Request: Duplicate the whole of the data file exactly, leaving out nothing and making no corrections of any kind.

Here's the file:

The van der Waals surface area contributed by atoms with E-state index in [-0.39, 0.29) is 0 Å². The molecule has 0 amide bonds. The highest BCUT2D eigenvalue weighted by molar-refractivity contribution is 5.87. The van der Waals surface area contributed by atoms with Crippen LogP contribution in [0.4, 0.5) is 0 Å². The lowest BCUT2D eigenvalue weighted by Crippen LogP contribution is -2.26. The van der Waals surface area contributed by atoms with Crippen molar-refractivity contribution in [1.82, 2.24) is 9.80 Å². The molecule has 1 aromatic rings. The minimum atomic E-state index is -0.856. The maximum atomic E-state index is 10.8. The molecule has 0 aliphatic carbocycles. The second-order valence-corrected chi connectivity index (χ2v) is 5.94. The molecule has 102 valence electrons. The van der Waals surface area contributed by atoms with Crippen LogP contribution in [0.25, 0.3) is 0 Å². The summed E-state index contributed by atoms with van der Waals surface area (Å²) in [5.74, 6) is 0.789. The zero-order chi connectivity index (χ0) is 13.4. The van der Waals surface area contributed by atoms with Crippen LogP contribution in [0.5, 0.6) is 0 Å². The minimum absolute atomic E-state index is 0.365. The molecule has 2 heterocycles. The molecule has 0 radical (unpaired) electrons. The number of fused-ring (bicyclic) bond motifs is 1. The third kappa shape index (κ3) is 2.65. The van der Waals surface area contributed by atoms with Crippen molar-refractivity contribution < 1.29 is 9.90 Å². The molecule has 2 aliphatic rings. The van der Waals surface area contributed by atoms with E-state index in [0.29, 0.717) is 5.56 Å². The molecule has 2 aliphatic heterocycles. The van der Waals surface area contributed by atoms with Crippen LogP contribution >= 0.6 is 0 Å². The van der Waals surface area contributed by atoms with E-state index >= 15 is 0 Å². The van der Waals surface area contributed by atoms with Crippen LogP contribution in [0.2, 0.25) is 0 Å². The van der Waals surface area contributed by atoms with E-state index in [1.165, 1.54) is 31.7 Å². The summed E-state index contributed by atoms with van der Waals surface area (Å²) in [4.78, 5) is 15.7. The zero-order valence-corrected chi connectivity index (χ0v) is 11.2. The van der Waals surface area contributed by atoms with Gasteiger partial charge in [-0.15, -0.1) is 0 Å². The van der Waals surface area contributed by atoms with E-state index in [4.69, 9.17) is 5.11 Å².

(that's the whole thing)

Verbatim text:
The van der Waals surface area contributed by atoms with E-state index in [-0.39, 0.29) is 0 Å². The molecule has 0 amide bonds. The highest BCUT2D eigenvalue weighted by molar-refractivity contribution is 5.87. The van der Waals surface area contributed by atoms with Crippen LogP contribution in [0.4, 0.5) is 0 Å². The lowest BCUT2D eigenvalue weighted by Crippen LogP contribution is -2.26. The van der Waals surface area contributed by atoms with Crippen molar-refractivity contribution in [1.82, 2.24) is 9.80 Å². The molecule has 1 aromatic rings. The minimum atomic E-state index is -0.856. The maximum atomic E-state index is 10.8. The molecule has 0 aliphatic carbocycles. The second-order valence-corrected chi connectivity index (χ2v) is 5.94. The molecule has 102 valence electrons. The van der Waals surface area contributed by atoms with Crippen LogP contribution in [0.25, 0.3) is 0 Å². The summed E-state index contributed by atoms with van der Waals surface area (Å²) in [5.74, 6) is 0.789. The zero-order chi connectivity index (χ0) is 13.4. The van der Waals surface area contributed by atoms with Crippen LogP contribution in [0.5, 0.6) is 0 Å². The minimum absolute atomic E-state index is 0.365. The molecule has 2 heterocycles. The molecule has 0 radical (unpaired) electrons. The number of fused-ring (bicyclic) bond motifs is 1. The third kappa shape index (κ3) is 2.65. The van der Waals surface area contributed by atoms with Crippen molar-refractivity contribution < 1.29 is 9.90 Å². The molecule has 2 aliphatic rings. The van der Waals surface area contributed by atoms with E-state index in [0.29, 0.717) is 5.56 Å². The molecule has 2 aliphatic heterocycles. The van der Waals surface area contributed by atoms with Crippen LogP contribution >= 0.6 is 0 Å². The van der Waals surface area contributed by atoms with E-state index >= 15 is 0 Å². The van der Waals surface area contributed by atoms with Crippen LogP contribution in [0.2, 0.25) is 0 Å². The van der Waals surface area contributed by atoms with E-state index in [1.165, 1.54) is 31.7 Å². The summed E-state index contributed by atoms with van der Waals surface area (Å²) in [4.78, 5) is 15.7. The zero-order valence-corrected chi connectivity index (χ0v) is 11.2. The van der Waals surface area contributed by atoms with Gasteiger partial charge in [-0.15, -0.1) is 0 Å². The van der Waals surface area contributed by atoms with E-state index in [4.69, 9.17) is 5.11 Å².